Bloggers are squawking about Democratic Senate candidate Martha Coakley after a video of one of her staffers pushing a reporter hit the Internet. The reporter in question, The Weekly Standard's John McCormack, has chronicled his experience, during which he was shoved to the ground while trying to follow Coakley to ask questions.

Conservative commentators are horrified at the clip, and hope it will hurt Coakley in a tight Massachusetts race. (Catch up on Wire coverage here, here, and here.) A minority, however, point to McCormack's previous run-in with New York Republican Congressional candidate Dede Scozzafava, and wonder if he might share some of the blame for the incident.


  • 'Note the Large Tear in the Bottom of My Right Pant Leg,' John McCormack, reporter in question, tells readers at The Weekly Standard.
  • Game Changer, says conservative Michael Graham at the National Review. "There are many Massachusetts voters who will see McCormack being shoved, and shoved again, and think, 'I know how you feel, buddy.'"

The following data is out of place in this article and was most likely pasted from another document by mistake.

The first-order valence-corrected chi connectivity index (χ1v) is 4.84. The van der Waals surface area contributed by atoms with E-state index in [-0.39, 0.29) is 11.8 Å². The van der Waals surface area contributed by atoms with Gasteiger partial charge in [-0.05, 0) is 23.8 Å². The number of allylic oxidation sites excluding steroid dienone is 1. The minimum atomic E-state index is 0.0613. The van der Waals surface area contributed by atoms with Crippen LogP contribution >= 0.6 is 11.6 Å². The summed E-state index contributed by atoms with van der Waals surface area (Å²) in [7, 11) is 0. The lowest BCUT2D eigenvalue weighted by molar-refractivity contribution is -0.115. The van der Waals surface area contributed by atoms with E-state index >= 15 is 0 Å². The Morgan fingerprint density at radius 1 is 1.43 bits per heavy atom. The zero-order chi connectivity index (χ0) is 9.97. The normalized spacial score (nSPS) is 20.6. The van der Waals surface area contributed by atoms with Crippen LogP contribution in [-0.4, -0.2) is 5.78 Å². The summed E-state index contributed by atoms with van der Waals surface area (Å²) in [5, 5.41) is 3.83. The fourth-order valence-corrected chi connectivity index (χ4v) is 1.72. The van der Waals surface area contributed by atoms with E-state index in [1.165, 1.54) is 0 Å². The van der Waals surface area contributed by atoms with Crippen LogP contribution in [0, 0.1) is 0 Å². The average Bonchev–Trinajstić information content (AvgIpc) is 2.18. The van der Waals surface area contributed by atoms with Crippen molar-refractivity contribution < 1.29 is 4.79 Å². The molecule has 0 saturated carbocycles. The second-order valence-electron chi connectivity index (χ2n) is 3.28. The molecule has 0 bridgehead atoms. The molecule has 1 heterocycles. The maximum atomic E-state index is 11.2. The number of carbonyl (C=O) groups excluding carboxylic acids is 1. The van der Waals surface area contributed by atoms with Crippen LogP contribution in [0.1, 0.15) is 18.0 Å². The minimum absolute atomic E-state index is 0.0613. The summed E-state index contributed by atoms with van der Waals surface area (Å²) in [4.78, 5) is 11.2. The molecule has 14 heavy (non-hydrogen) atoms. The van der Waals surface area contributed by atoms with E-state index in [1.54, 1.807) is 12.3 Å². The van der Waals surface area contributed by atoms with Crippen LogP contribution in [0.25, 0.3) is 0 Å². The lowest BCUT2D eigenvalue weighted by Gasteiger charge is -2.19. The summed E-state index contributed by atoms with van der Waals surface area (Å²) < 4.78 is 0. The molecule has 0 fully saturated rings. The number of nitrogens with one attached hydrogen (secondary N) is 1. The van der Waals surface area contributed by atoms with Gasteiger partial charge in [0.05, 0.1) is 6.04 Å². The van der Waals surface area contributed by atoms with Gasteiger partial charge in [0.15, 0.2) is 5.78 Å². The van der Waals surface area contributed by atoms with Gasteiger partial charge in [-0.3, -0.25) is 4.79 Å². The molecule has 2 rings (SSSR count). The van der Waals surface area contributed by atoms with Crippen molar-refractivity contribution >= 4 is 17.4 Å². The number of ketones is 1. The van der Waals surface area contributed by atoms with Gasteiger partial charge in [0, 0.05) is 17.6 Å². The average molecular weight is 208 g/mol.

• Way to Go, Dems  "I hope John McCormack stays away from Joe Biden's motorcade," writes Graham's National Review colleague John Miller.
  • Stalker John McCormack Strikes Again, blogger Tbogg says. Politico's Ben Smith elsewhere notes that McCormack was the reporter "on whom the husband of Dede Scozzafava (remember her?) called the cops." Tbogg dubs him "Weekly Standard Editor in Charge of Stalking Female Candidates Who Are Not Sarah Palin Because That Is Matthew Continetti's Job, So BACK OFF, SPARKY," and suggests "all lady candidates should just get restraining orders against [him]." Taylor Marsh wonders if perhaps "the point was to get something just like this captured on tape."
  • McCormack's a Nice Guy, asserts right-leaning Ed Morrissey at Hot Air, calling him "my friend" and "actually one of the nicest, mild-mannered people you'd ever want to meet." Morrissey thinks "every reporter should be outraged at this treatment--and someone needs to get booked for battery."
  • A Reaction, Ma'am?  Glenn Reynolds is one of many to observe candidate Coakley's "non-reaction to thuggery."